Gary Price, who is chief editor of InfoDocket, contributing editor of Search Engine Land, co-founder of Full Text Reports and who has worked with internet search firms and library systems developers alike, gave this talk on Issues in Curating the Open Web at Scale as part of the Program on Information Science Brown Bag Series.
In the talk, illustrated by the slides below, Price argued that the libraries should be more aggressively engaging with content on the open web (i.e. stuff you find through Google). He further argued that the traditional methods and knowledge used by librarians to curate traditional print collections may be usefully applied to open web content.
Price has been a leader in developing and observing web discovery — as a director of ask.com, and as author of the first book to cogently summarize the limitations of web search: The Invisible Web: Uncovering Information Sources Search Engines Can’t See. The talk gave a whirlwind tour of the history of curation of the open web, and noted the many early efforts aimed at curating resource directories that withered away with the ascent of Google.
In his abstract, Price summarizes as follows:
Much of the web remains invisible: resources are undescribed, unindexed or simply buried — as many people rarely look past the first page of Google searches or are unavailable from traditional library resources. At the same time many traditional library databases pay little attention to quality content from credible sources accessible on the open web.
How do we build collections of quality open-web resources (i.e. documents, specialty databases, and multimedia) and make them accessible to individuals and user groups when and where they need it?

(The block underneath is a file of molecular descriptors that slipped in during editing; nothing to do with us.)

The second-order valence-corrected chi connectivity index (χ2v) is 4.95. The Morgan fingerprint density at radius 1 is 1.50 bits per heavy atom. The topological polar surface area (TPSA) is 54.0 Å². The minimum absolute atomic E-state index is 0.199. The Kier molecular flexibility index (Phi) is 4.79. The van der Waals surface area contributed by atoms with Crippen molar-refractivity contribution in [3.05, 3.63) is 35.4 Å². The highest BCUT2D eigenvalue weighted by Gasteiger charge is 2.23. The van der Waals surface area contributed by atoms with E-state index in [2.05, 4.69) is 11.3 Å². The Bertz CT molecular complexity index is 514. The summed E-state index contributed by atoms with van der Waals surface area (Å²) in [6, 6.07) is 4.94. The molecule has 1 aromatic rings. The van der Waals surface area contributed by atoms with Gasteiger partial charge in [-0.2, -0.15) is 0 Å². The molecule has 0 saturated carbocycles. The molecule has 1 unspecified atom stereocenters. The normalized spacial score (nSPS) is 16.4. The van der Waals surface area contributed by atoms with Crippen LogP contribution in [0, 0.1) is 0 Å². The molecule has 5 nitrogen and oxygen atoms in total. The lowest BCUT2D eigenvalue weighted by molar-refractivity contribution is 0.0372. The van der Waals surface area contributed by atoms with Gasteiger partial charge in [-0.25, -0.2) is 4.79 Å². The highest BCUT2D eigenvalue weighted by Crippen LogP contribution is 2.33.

This talk reflects on the emerging tools for systematic programmatic curation; the legal challenges to open-web curation; long term access issues, and the historical challenges to building sustainable communities of curation.
Across his talk, Price stressed three arguments.
First, that much of the web remains invisible: Many databases and structure information sources are not indexed by Google. And although increasing amounts of structured information is indexed — most is behaviorally invisible — since the vast majority of people do not look beyond the first page of Google results. Further, behavioral invisibility of information is exacerbated by the decreasing support for complex search operators in open web search engines.
Second, Price argued that library curation of the open web would add value: Curation would make the invisible web visible; counteract gaming of results; and identify credible sources.
Third, Price argued that a machine-assisted approach can be an effective strategy. He described how tools such as website watcher, archiveit, RSS aggregators, social media monitoring services, and content alerting services can be brought together by a trained curator, to develop continually updated collections of content that are of interest to targeted communities of practice. He argued that familiarity with these tools and approaches should be part of the Librarian’s toolkit – especially for those in liaison roles.
Similar tools are discussed in the courses we teach on professional reputation management — and I’ve found a number (particularly the latter three) useful as an individual professional. More generally, I speculate that curation of the open web will be a larger part of the library mission — as we have argued in the 2015 National Agenda for Digital Stewardship, organizations rely on more information than they can directly steward. The central problem is coordinating stakeholders around stewarding collection from which they derive common value. This remains a deep, and unsolved problem, however, efforts such as The Keeper’s Registry and collaborations such as the International Internet Preservation Society (IIPC) and the National Digital Stewardship Alliance (NDSA) are making progress in this area.